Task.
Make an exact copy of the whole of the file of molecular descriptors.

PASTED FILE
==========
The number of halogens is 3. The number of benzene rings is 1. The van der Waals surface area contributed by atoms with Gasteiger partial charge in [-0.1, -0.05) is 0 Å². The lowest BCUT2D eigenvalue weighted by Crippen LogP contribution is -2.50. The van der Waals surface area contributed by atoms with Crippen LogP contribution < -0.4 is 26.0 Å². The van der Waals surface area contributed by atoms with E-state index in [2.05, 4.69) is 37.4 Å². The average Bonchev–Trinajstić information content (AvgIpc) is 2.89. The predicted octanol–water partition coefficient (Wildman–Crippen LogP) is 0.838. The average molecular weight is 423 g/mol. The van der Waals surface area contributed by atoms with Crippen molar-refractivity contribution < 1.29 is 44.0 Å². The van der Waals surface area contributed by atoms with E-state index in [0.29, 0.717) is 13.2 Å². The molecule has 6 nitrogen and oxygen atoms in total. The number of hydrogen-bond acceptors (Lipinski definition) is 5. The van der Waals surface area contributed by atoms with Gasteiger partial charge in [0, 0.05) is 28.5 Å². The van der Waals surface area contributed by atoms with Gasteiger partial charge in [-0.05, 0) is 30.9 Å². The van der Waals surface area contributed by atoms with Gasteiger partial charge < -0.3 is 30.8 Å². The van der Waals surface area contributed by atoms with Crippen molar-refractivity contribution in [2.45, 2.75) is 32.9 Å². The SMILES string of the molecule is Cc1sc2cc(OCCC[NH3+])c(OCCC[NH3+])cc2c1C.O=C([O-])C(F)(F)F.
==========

The number of halogens is 3. The number of benzene rings is 1. The van der Waals surface area contributed by atoms with Gasteiger partial charge in [-0.1, -0.05) is 0 Å². The lowest BCUT2D eigenvalue weighted by Crippen LogP contribution is -2.50. The van der Waals surface area contributed by atoms with Crippen LogP contribution < -0.4 is 26.0 Å². The van der Waals surface area contributed by atoms with E-state index in [2.05, 4.69) is 37.4 Å². The average Bonchev–Trinajstić information content (AvgIpc) is 2.89. The predicted octanol–water partition coefficient (Wildman–Crippen LogP) is 0.838. The average molecular weight is 423 g/mol. The van der Waals surface area contributed by atoms with Crippen molar-refractivity contribution < 1.29 is 44.0 Å². The van der Waals surface area contributed by atoms with E-state index in [0.29, 0.717) is 13.2 Å². The molecule has 6 nitrogen and oxygen atoms in total. The number of hydrogen-bond acceptors (Lipinski definition) is 5. The van der Waals surface area contributed by atoms with Gasteiger partial charge in [0, 0.05) is 28.5 Å². The van der Waals surface area contributed by atoms with Gasteiger partial charge in [-0.05, 0) is 30.9 Å². The van der Waals surface area contributed by atoms with Gasteiger partial charge < -0.3 is 30.8 Å². The van der Waals surface area contributed by atoms with Crippen molar-refractivity contribution in [2.45, 2.75) is 32.9 Å². The SMILES string of the molecule is Cc1sc2cc(OCCC[NH3+])c(OCCC[NH3+])cc2c1C.O=C([O-])C(F)(F)F.